I slept in my real estate office.

I was leasing an office (800 sq feet) for my own business and lived in it because I didn't have enough money for an apartment.
I slept there and woke up and showered in a bucket.

(there was no shower)

Yes, I had a small bucket in a little bathroom.

This was just me and my girlfriend at the time (now my wife).

We lived in our office until we hustled enough to finally buy an apartment.
Read 16 tweets
3 Sep
Crazy Story:

One time we had to stop a cold email campaign because we were actually getting too many replies...

(80% open rate & 62% reply rate)

Below is the exact cold email so you can steal it:
There are 7 moving parts here so don't get lost!

1. Subject line

"Your story"

The subject line is short, adds curiosity, and most important of all:

It doesn't look spammy.

If your subject line begins with something like "hey Will, wanna chat this week?"

You already lost.
2. First line

"Rand. I came across your interview with Alex Turnbull from Groove"

Very personalized.

Rule of thumb:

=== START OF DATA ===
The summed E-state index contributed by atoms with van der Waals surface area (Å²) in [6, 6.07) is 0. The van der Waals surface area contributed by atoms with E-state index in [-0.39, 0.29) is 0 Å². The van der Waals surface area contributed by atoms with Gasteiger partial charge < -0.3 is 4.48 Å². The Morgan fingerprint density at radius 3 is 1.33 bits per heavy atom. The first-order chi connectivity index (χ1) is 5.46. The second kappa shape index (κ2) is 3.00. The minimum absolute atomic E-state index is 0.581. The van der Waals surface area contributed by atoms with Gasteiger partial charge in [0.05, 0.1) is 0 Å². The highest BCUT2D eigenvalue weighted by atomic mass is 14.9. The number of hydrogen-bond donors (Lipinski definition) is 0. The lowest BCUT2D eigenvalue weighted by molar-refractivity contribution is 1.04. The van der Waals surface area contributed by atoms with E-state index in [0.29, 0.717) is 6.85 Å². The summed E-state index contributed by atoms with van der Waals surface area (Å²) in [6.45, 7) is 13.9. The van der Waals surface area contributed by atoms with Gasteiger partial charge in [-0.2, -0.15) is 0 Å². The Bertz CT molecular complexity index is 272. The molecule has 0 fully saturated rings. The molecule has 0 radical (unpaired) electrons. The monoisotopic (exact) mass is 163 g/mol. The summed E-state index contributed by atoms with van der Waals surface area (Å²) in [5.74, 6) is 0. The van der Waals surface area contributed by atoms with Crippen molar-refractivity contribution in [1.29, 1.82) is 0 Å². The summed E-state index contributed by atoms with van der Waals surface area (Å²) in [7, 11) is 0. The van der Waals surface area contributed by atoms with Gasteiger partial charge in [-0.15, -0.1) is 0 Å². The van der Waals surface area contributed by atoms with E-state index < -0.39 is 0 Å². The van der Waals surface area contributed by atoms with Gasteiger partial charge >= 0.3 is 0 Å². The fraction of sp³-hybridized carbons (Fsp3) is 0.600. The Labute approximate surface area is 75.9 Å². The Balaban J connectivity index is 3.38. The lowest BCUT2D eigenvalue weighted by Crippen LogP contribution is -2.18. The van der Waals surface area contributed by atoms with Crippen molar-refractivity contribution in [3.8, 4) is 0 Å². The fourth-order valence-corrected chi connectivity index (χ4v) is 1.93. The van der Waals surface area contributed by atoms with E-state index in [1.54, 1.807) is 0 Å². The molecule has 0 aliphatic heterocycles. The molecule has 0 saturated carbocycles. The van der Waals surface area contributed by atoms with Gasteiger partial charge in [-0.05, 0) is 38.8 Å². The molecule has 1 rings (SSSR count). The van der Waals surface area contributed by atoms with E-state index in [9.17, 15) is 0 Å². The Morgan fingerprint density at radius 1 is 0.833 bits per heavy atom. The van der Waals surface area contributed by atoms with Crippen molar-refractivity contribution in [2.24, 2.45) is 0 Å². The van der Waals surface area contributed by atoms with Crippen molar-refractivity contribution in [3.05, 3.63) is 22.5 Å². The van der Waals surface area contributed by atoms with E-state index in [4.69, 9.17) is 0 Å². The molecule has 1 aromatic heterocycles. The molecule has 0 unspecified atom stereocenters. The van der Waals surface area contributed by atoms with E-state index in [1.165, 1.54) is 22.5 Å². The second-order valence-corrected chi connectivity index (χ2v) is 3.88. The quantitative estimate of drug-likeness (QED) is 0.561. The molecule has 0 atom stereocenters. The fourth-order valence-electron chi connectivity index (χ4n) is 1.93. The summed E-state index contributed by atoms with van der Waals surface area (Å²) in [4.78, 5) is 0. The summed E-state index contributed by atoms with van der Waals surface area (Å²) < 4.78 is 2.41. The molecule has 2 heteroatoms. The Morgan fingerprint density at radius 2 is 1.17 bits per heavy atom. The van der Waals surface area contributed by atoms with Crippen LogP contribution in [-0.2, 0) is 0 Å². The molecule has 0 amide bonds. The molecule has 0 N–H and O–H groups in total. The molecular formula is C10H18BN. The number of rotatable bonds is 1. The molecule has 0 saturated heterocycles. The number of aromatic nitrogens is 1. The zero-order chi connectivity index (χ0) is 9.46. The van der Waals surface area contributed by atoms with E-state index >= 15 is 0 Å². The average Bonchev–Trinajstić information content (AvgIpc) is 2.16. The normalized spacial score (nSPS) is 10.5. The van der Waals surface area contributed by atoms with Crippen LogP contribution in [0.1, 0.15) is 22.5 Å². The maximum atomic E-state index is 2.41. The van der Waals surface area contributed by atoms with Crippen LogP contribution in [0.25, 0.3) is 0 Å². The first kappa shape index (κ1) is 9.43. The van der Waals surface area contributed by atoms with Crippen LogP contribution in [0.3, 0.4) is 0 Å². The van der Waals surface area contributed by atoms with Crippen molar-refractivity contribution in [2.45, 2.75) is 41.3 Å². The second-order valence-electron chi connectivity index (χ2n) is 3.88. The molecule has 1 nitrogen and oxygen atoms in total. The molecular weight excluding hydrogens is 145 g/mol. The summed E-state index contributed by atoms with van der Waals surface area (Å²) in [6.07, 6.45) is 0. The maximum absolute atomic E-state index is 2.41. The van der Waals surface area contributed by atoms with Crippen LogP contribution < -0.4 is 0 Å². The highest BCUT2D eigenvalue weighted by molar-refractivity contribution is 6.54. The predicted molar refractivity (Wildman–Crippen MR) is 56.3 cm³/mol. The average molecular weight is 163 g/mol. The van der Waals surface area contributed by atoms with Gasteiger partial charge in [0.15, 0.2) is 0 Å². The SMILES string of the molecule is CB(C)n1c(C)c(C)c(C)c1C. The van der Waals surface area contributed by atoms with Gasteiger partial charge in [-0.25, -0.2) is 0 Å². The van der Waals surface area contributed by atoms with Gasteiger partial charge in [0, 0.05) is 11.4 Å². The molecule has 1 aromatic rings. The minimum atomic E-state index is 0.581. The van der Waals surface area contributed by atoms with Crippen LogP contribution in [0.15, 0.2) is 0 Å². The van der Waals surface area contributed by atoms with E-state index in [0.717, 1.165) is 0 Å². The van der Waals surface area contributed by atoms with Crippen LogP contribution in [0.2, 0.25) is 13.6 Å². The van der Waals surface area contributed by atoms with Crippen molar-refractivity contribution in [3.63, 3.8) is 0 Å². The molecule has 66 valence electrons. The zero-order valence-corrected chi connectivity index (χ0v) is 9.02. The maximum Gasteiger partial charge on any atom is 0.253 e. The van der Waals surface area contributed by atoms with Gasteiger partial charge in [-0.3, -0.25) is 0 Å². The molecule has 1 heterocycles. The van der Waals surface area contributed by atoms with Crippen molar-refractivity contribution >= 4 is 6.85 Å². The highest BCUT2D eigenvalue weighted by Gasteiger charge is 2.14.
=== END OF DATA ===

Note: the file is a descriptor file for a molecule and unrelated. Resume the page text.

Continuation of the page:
A good cold email doesn't look like a cold email.

We thought:

"Who are some thought leaders in the B2B customer acquisition space we want to learn from?"
Read 19 tweets
1 Sep
David Ogilvy once said:

“Advertising people who ignore research are as dangerous as generals who ignore decodes of enemy signals”

But doing market research sucks,

So here's 5 tricks you can use to make it suck WAY less

(Bookmark this thread):
#1 Talk to them in person

Most people don't do this.

They think it's best to assume what they want...

But "assuming" never won anything in business.

When you talk to customers?

You get an idea of who they are and you can write to them much more easily.
#2 Go Unsexy

When you're starting, look for the 'unsexy' business.

Don't be a new "marketing agency for tech startups"...

Become a "marketing agency for dentists".